The Agenda: What is the future of the Great North Run? - Part Two

Standing still is not an option for Great North Run chief Brendan Foster as Mark Douglas found out when he caught up with him

Mo Farah
Mo Farah

It is a message that the 50,000 Great North runners will happily endorse: If you stand still, you are doomed to failure.

Every year Brendan Foster challenges his team to improve the Great North Run weekend. The route itself – from Newcastle to South Shields across the iconic Tyne Bridge - has never changed but nearly everything else has evolved and mushroomed.

As they head into a year which will see them beat New York, Chicago, Boston and London to the millionth finisher there are big plans afoot for the North East’s biggest single-day sporting event.

A huge push to get more women running the event, for one. And also an attempt to democratise the burgeoning Great City Games series to make athletics more of a mass participation sport.

“People always say about the Great North Run it happens. They can never think of anything else - it’s the same every year,” Foster tells The Journal. “You cannot leave it alone. If you leave it alone then it withers.”

The first of these is a major push to try to tip the participation of women onto level pegging with the men. “We are going to start an initiative – the details will come clear later on,” Foster said.

“In the first Great North Run it was about 11% of the runners who were female. Now it is about 40%. Our mission for the future is to make it 50/50. The first million finishers would be about 30 per cent but we want the second million to be 50 per cent.

“There is going to be a serious effort to make it equal opportunity. They are the big projects we have.”

While the weekend’s headlines will be dominated by Mo Farah, Tirunesh Dibaba, Hailie Gebrselassie and Kenenisa Bekele, Foster feels - and has always felt - that the fun runners are the real stars of the show.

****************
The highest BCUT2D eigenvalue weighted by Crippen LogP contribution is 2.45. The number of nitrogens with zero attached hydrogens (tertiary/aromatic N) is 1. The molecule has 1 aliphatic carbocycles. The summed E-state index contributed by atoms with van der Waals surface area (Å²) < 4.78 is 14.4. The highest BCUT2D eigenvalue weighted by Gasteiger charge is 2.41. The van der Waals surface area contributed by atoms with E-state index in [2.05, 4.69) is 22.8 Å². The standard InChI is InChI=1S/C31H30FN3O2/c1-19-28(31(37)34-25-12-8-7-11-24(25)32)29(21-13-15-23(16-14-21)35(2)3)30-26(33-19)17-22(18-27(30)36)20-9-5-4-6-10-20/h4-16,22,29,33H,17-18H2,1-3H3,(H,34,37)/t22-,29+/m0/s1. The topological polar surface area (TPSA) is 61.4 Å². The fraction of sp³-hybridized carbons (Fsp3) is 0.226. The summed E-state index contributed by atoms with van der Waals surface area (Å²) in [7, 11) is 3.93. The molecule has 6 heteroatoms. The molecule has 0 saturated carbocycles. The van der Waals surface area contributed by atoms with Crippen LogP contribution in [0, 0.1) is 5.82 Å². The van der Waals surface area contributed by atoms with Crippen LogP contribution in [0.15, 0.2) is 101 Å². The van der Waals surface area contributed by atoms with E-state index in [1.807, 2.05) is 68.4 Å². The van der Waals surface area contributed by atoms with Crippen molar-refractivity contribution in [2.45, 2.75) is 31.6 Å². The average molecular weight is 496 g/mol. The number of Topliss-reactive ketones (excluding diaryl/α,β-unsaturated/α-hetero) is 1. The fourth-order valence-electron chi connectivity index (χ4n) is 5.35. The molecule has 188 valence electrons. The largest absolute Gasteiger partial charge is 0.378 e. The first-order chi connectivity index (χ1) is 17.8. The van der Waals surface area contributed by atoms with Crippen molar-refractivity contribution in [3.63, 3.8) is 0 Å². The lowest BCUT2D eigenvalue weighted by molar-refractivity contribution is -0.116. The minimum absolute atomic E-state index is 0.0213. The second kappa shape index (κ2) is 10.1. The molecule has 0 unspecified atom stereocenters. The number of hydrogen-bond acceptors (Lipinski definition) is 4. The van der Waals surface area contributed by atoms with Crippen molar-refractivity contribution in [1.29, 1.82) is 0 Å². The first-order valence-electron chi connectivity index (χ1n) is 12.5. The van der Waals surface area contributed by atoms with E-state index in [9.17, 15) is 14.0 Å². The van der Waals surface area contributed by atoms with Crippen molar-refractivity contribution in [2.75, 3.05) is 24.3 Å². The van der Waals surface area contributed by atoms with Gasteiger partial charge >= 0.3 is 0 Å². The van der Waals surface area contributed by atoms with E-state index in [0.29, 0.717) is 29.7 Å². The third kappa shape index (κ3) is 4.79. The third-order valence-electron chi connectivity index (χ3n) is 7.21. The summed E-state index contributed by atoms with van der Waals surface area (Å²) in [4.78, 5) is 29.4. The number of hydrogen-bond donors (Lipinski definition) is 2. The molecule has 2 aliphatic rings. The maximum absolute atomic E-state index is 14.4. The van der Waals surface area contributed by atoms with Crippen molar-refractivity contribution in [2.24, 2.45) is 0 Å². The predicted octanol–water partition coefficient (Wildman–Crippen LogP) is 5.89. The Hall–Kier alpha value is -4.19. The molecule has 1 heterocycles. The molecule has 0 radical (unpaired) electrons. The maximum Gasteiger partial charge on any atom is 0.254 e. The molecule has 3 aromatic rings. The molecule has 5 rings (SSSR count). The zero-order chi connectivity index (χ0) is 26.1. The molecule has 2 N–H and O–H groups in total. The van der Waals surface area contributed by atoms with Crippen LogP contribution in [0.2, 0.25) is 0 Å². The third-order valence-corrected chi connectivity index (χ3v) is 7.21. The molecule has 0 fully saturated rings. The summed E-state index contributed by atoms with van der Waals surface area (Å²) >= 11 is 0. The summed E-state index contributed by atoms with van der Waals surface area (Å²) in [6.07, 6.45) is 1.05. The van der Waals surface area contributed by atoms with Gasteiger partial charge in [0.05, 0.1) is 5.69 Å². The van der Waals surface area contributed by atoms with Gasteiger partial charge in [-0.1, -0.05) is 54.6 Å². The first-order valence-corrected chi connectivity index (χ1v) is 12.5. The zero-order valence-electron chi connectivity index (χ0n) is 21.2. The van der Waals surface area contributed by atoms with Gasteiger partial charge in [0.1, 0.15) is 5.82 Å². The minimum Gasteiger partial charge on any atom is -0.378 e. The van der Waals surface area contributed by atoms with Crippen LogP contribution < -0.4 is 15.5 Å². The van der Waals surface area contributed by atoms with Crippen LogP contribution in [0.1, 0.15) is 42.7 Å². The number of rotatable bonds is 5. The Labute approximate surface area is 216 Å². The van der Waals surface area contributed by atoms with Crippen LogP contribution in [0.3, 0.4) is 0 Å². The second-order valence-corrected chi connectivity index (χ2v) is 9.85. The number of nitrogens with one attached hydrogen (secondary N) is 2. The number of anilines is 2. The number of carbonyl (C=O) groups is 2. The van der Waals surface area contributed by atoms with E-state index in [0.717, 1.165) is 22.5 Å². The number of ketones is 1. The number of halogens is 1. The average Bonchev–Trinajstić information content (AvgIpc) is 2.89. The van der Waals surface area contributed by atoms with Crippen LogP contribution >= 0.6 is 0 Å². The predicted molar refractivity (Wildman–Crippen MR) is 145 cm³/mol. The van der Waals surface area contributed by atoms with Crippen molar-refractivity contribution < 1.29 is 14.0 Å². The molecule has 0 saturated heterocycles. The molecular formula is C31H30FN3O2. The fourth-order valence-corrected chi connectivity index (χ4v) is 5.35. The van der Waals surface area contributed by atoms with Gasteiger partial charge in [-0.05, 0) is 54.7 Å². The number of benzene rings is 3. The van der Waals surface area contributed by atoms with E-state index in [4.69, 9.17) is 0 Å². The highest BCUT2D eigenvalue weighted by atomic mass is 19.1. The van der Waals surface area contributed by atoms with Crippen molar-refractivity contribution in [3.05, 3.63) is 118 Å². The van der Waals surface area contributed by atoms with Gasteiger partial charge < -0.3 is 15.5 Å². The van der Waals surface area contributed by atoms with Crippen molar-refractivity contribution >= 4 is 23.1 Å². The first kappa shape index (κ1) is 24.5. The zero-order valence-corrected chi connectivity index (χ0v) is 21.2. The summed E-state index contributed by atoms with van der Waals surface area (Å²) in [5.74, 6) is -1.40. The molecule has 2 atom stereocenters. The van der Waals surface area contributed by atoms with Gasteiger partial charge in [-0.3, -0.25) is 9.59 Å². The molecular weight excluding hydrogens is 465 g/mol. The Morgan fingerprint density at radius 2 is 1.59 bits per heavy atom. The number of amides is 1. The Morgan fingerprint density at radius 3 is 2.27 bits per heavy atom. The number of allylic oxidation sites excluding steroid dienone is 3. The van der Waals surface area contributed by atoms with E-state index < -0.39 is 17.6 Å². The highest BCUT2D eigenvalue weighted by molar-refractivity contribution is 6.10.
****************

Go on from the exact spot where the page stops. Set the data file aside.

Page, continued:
“It is not corny, because it is absolutely true,” he said.

“If you look at our poster, we have Hailie, Mo Farah, Kenenisa Bekele and the two greatest female athletes of all time. And David Weir, the most successful Paralympian of all time.

“But they are not the stars of the show. They’re not. If you only had them five you haven’t got what you’ve got. The 50,000-odd provide the platform or the stage for them to perform. Those 50,000 give you the visions and shots. They would be incidental because that’s athletics but this isn’t athletics, it’s different.”

Before Sunday’s main event, the City Games will reach their sixth year with some of the stars of track and field on show in a meeting that has become well established on the circuit as an enjoyable way to wind down a year’s competition.

It is serious too – any meet that can pull in Olympic champion Sally Pearson has to be that - but the fact it is free and open to all is a major draw for athletes.

Still, Foster thinks something is lacking. He wants to make it much more like the Great North Run, and says plans are afoot to democratise the event.

“The next challenge is with the City Games. We need to make that the participation equivalent of the Great North Run,” he said.

“We’ve now got the kids running on the Quayside. We’ve got the short 5k on the Quayside and all these elite sprinters doing things. What we have to do is to review the City Games formula.

“OK, it’s all the stars and Olympic champions, but before that it needs to be the Participation Games. There are kids who can run 100metres but can’t run a marathon. The next development of that is to make it as inclusive as the Great North Run is.

“The City Games is established now, but we have to have it where we’re trying to find the fastest kid in Newcastle, the fastest kid in Gateshead on the Friday . . . Then it will go to the fastest kid in the North East on the Saturday.

“It’s a bit lacking. It’s the bit that hasn’t been quite conquered yet. It hasn’t got a soul just yet.”

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